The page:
Morrow (1994) has identified three phases in the development of Critical Theory. The first was characterized by a kind of interdisciplinary materialism that sought to analyze factors that might contribute to the development of a revolutionary work- ing class. The term ‘materialism’ referred explicitly to Marx’s historical materialism but, as we mentioned above, rejected the reductionist view of the link between the economic and social that characterized orthodox Marxism. Instead, it was argued that a new version of materialism was required with a more nuanced and complex idea of culture, a more developed social psychological investigation of class, and a much more reflexive view of method. And, at all times, there was to be ongoing empirical investigation to explore the applicability of the resulting ideas. At a more practical level, the focus was on understanding when the German working class would mobilize and overthrow the Nazi dictatorship that was then in power.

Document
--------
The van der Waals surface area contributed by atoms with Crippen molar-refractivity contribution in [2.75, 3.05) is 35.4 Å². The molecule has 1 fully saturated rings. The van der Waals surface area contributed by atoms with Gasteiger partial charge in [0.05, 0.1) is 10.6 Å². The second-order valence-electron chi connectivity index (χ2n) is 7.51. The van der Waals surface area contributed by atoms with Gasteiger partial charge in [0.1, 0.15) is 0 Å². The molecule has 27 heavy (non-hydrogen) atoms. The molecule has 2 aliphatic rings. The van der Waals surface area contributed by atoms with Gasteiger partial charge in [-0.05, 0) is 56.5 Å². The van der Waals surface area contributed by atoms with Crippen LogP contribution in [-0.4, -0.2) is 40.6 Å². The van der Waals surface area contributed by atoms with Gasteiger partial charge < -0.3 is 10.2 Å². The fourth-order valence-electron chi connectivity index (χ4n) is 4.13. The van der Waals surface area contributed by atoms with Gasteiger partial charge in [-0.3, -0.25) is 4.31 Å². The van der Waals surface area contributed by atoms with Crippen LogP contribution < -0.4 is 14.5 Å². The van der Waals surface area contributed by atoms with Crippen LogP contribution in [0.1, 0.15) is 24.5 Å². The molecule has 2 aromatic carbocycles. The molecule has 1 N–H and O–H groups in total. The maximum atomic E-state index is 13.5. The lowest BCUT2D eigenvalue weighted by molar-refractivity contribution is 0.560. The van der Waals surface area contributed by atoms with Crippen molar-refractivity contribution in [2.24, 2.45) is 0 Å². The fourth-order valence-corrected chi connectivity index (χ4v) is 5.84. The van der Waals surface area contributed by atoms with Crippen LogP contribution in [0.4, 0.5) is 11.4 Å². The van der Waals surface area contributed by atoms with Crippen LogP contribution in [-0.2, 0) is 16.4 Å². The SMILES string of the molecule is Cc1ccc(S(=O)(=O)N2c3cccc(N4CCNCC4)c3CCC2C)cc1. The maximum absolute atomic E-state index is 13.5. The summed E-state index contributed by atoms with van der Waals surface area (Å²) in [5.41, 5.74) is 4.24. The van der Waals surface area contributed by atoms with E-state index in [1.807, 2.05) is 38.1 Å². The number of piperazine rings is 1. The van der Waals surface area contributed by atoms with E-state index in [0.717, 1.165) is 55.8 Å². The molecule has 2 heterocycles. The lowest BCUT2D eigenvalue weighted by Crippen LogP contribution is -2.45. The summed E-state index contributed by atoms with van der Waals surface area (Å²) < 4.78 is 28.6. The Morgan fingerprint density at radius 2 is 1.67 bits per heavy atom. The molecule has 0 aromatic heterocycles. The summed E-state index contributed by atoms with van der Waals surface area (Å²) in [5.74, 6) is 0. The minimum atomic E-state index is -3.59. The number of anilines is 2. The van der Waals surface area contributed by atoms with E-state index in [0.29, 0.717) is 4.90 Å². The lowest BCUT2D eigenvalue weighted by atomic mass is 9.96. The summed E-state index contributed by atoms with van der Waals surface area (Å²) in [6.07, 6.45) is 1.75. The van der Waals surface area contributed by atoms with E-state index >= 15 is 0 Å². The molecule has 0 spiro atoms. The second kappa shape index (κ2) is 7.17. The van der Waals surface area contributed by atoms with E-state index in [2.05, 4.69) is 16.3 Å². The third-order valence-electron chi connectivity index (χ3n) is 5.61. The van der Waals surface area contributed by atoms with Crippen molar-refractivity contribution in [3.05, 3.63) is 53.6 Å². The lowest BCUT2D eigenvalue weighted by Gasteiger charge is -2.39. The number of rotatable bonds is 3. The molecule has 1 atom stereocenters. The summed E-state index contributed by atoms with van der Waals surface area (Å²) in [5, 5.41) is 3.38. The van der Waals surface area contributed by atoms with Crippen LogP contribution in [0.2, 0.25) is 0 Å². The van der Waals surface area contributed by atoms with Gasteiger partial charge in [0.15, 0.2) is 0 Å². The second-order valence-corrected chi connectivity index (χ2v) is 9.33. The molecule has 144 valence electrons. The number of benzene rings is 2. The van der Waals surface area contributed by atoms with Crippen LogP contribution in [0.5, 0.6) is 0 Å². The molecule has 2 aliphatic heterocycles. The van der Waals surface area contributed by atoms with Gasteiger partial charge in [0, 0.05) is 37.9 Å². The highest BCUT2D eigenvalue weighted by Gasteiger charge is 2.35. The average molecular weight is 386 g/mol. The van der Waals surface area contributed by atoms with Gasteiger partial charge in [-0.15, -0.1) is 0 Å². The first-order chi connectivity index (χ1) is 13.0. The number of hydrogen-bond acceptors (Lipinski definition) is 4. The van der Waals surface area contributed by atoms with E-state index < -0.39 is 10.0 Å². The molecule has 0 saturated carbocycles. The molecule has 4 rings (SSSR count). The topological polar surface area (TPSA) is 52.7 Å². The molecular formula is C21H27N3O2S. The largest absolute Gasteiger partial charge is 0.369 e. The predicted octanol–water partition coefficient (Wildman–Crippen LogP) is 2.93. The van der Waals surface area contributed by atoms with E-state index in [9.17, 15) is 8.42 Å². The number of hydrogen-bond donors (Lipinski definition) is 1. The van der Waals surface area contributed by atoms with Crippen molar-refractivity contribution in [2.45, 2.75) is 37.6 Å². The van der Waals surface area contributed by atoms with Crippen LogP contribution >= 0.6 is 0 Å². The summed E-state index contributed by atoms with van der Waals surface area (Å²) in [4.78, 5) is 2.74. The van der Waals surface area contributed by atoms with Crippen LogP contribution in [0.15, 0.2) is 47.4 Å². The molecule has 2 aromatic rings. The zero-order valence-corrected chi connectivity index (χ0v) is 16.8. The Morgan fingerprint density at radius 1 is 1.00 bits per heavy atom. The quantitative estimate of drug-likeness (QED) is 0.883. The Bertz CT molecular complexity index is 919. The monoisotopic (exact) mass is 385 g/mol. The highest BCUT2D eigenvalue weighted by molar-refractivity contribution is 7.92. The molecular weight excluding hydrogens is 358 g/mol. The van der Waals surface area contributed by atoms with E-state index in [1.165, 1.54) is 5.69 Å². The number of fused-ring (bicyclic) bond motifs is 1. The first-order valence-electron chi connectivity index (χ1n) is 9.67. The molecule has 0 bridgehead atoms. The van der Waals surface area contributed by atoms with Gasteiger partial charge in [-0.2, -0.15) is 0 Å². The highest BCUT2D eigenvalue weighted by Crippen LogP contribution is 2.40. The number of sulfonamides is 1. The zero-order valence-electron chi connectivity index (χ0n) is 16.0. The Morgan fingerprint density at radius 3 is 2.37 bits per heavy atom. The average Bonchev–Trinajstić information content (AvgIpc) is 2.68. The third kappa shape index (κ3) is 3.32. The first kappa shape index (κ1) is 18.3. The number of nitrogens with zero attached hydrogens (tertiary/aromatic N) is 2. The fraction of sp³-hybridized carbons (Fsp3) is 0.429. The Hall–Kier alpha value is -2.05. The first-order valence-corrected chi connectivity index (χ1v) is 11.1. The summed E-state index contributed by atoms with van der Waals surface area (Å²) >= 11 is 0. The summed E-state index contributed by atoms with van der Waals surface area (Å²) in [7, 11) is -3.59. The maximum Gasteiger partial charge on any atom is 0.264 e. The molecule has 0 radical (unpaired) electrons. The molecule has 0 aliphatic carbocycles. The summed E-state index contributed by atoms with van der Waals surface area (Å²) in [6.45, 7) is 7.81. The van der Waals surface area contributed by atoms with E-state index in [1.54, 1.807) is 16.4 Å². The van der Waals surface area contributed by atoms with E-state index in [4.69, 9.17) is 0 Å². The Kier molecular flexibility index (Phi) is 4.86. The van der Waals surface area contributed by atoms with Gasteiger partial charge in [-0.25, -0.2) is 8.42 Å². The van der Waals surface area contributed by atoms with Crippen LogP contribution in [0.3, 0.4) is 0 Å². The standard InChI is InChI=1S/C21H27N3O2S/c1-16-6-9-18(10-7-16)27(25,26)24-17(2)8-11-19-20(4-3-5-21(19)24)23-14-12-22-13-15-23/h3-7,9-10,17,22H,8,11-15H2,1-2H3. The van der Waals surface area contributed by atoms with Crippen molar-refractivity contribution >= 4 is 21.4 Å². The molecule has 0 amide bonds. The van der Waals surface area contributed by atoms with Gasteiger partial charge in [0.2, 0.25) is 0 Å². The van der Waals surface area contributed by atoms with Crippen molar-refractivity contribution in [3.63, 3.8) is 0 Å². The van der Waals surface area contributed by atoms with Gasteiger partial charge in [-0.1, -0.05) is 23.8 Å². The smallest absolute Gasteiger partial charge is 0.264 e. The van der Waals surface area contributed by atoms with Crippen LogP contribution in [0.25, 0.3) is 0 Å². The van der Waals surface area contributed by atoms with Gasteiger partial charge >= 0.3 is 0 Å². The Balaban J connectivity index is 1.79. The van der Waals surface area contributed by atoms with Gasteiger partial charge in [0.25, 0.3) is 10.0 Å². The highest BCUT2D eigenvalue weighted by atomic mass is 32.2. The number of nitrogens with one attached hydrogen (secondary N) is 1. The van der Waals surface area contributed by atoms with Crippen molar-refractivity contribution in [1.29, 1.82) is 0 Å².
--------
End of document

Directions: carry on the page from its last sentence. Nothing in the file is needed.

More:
In the second phase, the work took a decidedly more pessimistic turn. With the failure of the German workers to organize and overthrow Hitler, and the distressing turn of the Soviet revolution to Stalinism, Critical Theorists began to lose their faith in Marx’s theory of revolution. The general mood of Critical Theory turned unmis- takably gloomy and became a view of modernity ‘where every increment of Western progress, every step on the ladder of (instrumental) reason was adjudged to be simul- taneously its obverse, a regressive retreat into myth and repression’ (Howe 2001: 179). While retaining the belief in the destructive effects of capitalist forms of production, they began to focus on the stabilizing dynamics of capitalism. Instead of a focus on what would lead to the revolution, they tried to understand the dynamics that were preventing it. In particular, they looked to the rise of the welfare state and the devel- opment of the mass media, or the cultural industries as they referred to them, and their role in distracting the working class from their ‘real’ interests.